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Strip Club Found Liable For Shooting On Property

The recently closed King of Diamonds strip club is known around the world because countless rappers have immortalized it in song. Not far away, though, was a perhaps more notorious club.  

Strip Club Found Liable For Shooting On Property
1430 NW 119th St. in Miami

Coco's over the years had been the site of multiple shootings and the arrest of a drug and weapons dealer named King Dread. One reviewer on Facebook warned in 2016, "If u want to live tomorrow, I suggest this not be the club u slide to."

With so many guns in America, much has been made about commercial property owners' liability for violent events. CRE owners and landlords are making changes to security protocols, venue design and insurance policies. In one recent legal case, a jury suggested that the owners of Coco's essentially should have expected a shootout.

On Christmas night in 2011, Christopher Nealy, a party promoter, was caught up in a parking lot shootout between feuding patrons at Coco's on Northwest 119th Street. Nealy was shot three times, resulting in an 11-day hospital stay, seven surgeries and a bullet that is still in him. In November, a jury found that the strip club was 37% liable for his injuries.

Coco’s is like "the Wild Wild West. They had it like an O.K. Corral, gun-slinging saloon,” attorney Reginald Mathis told the Daily Business Review.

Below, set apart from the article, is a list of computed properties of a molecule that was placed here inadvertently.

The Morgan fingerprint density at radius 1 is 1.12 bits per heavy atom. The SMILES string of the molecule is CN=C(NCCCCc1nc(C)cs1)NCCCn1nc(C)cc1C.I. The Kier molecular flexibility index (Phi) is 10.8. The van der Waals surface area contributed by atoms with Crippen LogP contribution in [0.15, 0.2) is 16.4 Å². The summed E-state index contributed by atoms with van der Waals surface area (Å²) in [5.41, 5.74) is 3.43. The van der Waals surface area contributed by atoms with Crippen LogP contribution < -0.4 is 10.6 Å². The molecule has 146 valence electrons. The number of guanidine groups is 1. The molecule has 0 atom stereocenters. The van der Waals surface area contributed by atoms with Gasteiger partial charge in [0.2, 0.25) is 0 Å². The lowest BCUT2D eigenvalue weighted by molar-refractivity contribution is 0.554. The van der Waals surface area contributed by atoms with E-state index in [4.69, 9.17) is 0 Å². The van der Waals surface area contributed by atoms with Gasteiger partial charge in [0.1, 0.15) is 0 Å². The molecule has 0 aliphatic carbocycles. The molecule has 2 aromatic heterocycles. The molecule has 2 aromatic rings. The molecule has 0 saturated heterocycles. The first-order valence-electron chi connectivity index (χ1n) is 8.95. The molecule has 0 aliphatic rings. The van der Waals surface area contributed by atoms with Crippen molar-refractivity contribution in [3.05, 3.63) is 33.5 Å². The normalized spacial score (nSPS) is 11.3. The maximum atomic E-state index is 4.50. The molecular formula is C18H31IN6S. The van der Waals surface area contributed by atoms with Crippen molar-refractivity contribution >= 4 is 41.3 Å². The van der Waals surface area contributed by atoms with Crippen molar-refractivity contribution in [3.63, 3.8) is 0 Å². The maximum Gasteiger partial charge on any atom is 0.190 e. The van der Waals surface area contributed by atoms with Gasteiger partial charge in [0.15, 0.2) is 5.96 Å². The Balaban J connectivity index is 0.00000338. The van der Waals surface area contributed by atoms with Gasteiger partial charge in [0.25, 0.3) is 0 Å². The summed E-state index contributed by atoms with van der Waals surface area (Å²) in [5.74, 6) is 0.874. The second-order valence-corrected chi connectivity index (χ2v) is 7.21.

“This place is like a pirate’s den,” said Mathis' fellow attorney, Bruce Jacobs. ”If you’re going to run that kind of business, you need to take care of people and protect them.”

The incident started when a man named Michael Prophet feuded with another patron, then ran outside and opened fire. Coco's security team shot and killed Prophet. Mathis and Jacobs argued that Coco’s had inadequate security. 

The jury decided that the club was partly to blame for the shooting and handed down an $8.7M verdict, although the final judgement was reduced to $2.2M. The defense attorney for Coco's told the Miami Herald that the shooter, not the club, should have been liable. 

“Our security wasn’t negligent," Martin Gilliam said. "It was shown we killed the assailant. We handled the assailant within four seconds after he fired at one of the patrons.”

Gilliam said he plans to appeal the ruling.

Meanwhile, the site of the since-closed Coco's is being reincarnated as a higher-end "gentlemen's club" called The Edge.

Related Topics: Strip Clubs, Coco's